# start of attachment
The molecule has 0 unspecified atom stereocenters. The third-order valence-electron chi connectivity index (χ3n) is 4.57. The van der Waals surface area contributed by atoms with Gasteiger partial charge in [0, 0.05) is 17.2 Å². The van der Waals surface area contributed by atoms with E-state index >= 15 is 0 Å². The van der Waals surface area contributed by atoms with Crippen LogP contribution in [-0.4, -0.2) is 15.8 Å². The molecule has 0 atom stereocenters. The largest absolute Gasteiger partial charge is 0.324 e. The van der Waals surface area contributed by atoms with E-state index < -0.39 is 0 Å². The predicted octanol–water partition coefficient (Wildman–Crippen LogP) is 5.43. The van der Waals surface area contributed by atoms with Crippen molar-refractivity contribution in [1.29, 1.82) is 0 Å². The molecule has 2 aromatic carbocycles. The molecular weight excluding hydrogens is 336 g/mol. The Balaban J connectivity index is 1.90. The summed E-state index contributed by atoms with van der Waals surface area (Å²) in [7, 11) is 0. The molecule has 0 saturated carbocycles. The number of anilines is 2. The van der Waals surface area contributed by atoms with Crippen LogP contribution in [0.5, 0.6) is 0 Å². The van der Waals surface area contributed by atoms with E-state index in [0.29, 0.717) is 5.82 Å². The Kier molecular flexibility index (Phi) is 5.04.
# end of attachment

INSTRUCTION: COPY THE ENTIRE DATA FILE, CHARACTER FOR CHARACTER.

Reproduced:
The molecule has 0 unspecified atom stereocenters. The third-order valence-electron chi connectivity index (χ3n) is 4.57. The van der Waals surface area contributed by atoms with Gasteiger partial charge in [0, 0.05) is 17.2 Å². The van der Waals surface area contributed by atoms with E-state index >= 15 is 0 Å². The van der Waals surface area contributed by atoms with Crippen LogP contribution in [-0.4, -0.2) is 15.8 Å². The molecule has 0 atom stereocenters. The largest absolute Gasteiger partial charge is 0.324 e. The van der Waals surface area contributed by atoms with E-state index < -0.39 is 0 Å². The predicted octanol–water partition coefficient (Wildman–Crippen LogP) is 5.43. The van der Waals surface area contributed by atoms with Crippen molar-refractivity contribution in [1.29, 1.82) is 0 Å². The molecule has 2 aromatic carbocycles. The molecular weight excluding hydrogens is 336 g/mol. The Balaban J connectivity index is 1.90. The summed E-state index contributed by atoms with van der Waals surface area (Å²) in [7, 11) is 0. The molecule has 0 saturated carbocycles. The number of anilines is 2. The van der Waals surface area contributed by atoms with Crippen LogP contribution in [0.5, 0.6) is 0 Å². The van der Waals surface area contributed by atoms with E-state index in [0.29, 0.717) is 5.82 Å². The Kier molecular flexibility index (Phi) is 5.04.